02 October 2018

6 ways to stay (cyber) safe at home

Every year, October is recognised as “National Cybersecurity Awareness Month”. It’s a time for individuals and businesses to get to grips with the importance of cybersecurity. Each week during National Cybersecurity Awareness Month has a different theme. The first week’s theme (1st – 7th October) is “Make your home a haven for online safety”. IRM have put together six of the most important tips to remember when considering cyber safety in your home.

Tip 1 – Social media cyber awareness

As an industry now worth trillions of dollars, social media is increasingly complex and difficult to navigate security-wise. After Facebook’s recent data breach, which exposed 50 million users’ accounts to hackers, its more important than ever to be cyber-aware. Whilst you may not have control over the level of security implemented by social media platforms, you can put things in place to protect yourself.

Control what you post

It’s easy to forget who can see what you’re posting. Most information you post may not seem significant at the time, but it can often be used against you. For example – posting about your holiday indicates your home may be empty and this makes it vulnerable to burglary! Similarly, posting about your personal life can provide cybercriminals with clues to hack your accounts. If you’re going to post personal information on social media, make sure your profile is private and control who can view content.

Personal or not?

Did you know that Facebook scans photos and links sent through its Facebook Messenger app? And it would actually read the text within your messages if the message had been flagged to a moderator? These are all things to keep in mind when using messaging apps when talking to friends and family.

Tip 2 – Be aware of phishing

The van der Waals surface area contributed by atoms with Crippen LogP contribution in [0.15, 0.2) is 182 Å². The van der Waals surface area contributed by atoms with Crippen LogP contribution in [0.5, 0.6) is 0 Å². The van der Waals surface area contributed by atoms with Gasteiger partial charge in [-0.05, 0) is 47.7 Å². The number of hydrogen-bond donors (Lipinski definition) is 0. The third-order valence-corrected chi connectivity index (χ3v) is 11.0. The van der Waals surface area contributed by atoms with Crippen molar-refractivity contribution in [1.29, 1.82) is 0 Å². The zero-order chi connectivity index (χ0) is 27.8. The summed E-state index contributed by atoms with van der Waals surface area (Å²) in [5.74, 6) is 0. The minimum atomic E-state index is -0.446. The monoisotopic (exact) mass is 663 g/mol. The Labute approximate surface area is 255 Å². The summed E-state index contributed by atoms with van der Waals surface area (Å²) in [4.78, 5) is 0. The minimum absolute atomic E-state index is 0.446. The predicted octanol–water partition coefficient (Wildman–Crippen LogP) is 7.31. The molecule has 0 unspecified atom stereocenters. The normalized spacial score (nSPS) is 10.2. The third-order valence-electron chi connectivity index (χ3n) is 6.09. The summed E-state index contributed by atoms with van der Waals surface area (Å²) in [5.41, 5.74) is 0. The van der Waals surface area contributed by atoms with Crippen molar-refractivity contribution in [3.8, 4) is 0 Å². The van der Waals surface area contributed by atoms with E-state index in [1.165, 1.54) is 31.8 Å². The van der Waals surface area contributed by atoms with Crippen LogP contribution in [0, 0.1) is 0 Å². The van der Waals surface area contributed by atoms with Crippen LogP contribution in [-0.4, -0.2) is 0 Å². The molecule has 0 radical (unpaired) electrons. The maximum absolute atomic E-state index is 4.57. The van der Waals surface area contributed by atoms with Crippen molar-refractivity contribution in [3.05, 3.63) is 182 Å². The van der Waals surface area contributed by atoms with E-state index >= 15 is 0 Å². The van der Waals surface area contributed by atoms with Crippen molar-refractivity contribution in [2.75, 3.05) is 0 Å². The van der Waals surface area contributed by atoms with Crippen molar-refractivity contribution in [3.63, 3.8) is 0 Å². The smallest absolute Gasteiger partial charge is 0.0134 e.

‘Phishing’ is a type of social engineering where attackers influence users to do ‘the wrong thing’. This could include disclosing information or clicking a bad link. Phishing is usually conducted through text messages, social media, phone or emails.

The key things to look out for to avoid phishing are:

Mismatched domains – A domain basically what describes the owner of a website or email. For example, if you receive an email from your bank, make sure that the email domain is the official customer service email address. You can find out by ringing customer service directly or seeking guidance on their official website.

Poor spelling and grammar – Spelling is often another give away. Professional organisations put a lot of effort into quality and use the right language for the target audience, but still pay attention to the content detail.

Authentic visuals – Most modern websites will have their branding next to the company name on a website tab in a browser. This is called a ‘favicon’. Phishing attacks will often have poorly constructed websites or landing pages which will not have addressed this properly. For example, if you search for The Times website, you will see they have a relevant ‘favicon’ on the tab (see image below).

Secure websites –  A ‘URL’ is the web address for a page located on a computer network. In the example above, you can see that the beginning of The Times website URL begins with ‘https://’. This, along with the padlock symbol, is an indication that this is a secure and safe website. It’s worth checking this when browsing the internet. A website which does not use secure certification is not secure, and you should not enter any sensitive information.

Tip 3 – Check before you checkout

Do your research